Johnston Canyon – The Ink Pots – Banff National Park
Certainly an area that shows the power of nature and time – rushing water carves a path through the limestone canyon and potholes form over the years from plunging waterfalls. This is one of the most popular hikes in Banff National Park.
Time: To Ink Pots – 4-5 hours return trip
Distance: 5.8 km (3.6 miles)
Level of Difficulty: Easy
Elevation Gain: 215 metres (700 feet)
Maps: Banff , 82 0/4 West
Mount Eisenhower ( Castle Mtn. ), 82 0/5 West
Starting Point: Drive west from Banff on the Trans-Canada Hwy. Take the 1A Hwy ( Bow Valley Parkway ) turnoff and continue west 18 km (11 miles) to Johnston Canyon Lodge. Past the lodge, a trail sign at the northern end of the parking lot marks the start of the hike.
Summary: The trail begins as a paved walkway for the first 1.1 km (0.7 miles) to the Lower Falls . Here, the water plunges 10 m (33 feet) into a deeply carved pothole below. The trail becomes slightly more rugged as the hike continues to the Upper Falls (2.7 km/1.7 miles) and Ink Pots. The Upper Falls are dramatic with water cascading down more than 30 m (almost 100 feet). At this point, the trail leaves the creek and widens on route to the Ink Pots. It narrows again for a final descent to the Johnston Valley bottom and the Ink Pots (six clear greenish pools filled with spring water that remains at a constant 1-degree Celsius year-round).
Lower Falls – 1.1 km (0.7 miles) from the parking area on a paved path (street shoes will do). This trail is set up as a self-guided walk with pamphlets available to offer information about the geology of the area. For a slightly shorter return-trip from the Ink Pots, follow the fire access road directly to Johnston Canyon Lodge.
Keep in Mind:
Johnston Canyon is shaded and moist – bring an extra layer of clothing. Bring a bird book – this canyon is a unique for bird watching. Bring a water bottle and snack. Quick water stops are important every 20-30 minutes (more often if it is hot), especially if you are not used to higher elevations. Wear appropriate day-hiking shoes for the trail beyond Lower Falls . Slow your pace; slow your breathing. Smell the scent from the surrounding spruce, pine and fir forest.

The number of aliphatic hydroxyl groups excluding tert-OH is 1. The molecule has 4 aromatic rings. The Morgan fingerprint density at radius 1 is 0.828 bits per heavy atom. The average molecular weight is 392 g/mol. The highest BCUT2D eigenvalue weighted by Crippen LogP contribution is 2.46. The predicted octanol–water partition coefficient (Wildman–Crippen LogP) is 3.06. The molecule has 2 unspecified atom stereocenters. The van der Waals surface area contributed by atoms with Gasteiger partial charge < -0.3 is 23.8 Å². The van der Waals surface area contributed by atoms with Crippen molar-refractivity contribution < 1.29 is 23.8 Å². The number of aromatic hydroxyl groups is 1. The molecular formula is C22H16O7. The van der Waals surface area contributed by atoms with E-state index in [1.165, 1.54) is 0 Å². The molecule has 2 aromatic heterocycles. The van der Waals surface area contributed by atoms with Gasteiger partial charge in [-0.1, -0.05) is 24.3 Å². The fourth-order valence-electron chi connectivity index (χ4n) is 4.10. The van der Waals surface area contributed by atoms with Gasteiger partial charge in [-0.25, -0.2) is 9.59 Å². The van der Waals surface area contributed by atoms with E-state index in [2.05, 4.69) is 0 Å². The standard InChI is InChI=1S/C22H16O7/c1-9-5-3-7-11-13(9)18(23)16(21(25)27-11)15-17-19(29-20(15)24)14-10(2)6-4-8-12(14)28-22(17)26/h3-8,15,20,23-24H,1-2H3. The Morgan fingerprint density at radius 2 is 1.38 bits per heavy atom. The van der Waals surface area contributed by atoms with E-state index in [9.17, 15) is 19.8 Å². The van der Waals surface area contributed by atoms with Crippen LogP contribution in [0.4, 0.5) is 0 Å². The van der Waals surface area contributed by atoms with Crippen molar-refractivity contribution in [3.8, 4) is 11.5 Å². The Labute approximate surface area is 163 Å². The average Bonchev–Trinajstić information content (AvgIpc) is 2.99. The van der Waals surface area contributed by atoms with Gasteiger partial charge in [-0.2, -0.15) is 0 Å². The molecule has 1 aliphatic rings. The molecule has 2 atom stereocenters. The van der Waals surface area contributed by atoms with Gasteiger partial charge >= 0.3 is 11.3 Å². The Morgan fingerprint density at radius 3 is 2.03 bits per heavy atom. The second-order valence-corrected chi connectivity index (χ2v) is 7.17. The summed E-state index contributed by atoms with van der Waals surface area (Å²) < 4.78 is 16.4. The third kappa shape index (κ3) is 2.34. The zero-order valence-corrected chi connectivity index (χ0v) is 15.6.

Attention: Bird Watchers
Black Swift – Johnston Canyon is one of this bird’s three known breeding sites in Alberta . Scan for nests high on the canyon walls. Mornings and dusk are the best time to see the adults as they go to and fro from the canyon.
Other birds to look and listen for: the Dipper, Winter Wren, Cordilleran Flycatcher, and the Townsend’s and Yellow-rumped Warbler.
Plan your trip
Stay on marked trails
Pack garbage out
Be cautious of wildlife
Be safe, be smart – hike within your limits
Walking and hiking in the Canadian Rocky Mountains is inherent with risk due to a number of constantly changing conditions. These conditions include (but are not limited to) unpredictable weather, rain, flash floods, falling rocks, mudslides, falling trees and more.
Other dangers include (but are not limited to) wild animals such as black and grizzly bears, elk, sheep, goats and insects, all of which can be aggressive.
These hiking descriptions are designed to provide you with a good idea of what the hike will have to offer and some general guidelines about the hike. You are responsible for your own safety and well being while hiking! While these details have been put together through research by local professionals, you may encounter conditions not mentioned in the hike descriptions. Trail heads, signage, parking, etc. are also subject to change as well.
In order to get the most recent conditions and details for any hike you undertake we strongly recommend that you contact Parks Canada at the Banff Information Centre prior to your hike and they will provide you with the most current conditions and hike details for your enjoyment and safety of your hike.
Parks Canada can be found at The Banff Information Centre at 224 Banff Avenue and is open from 9AM to 7PM in the Summer. They can be reached by calling 403.762.1550.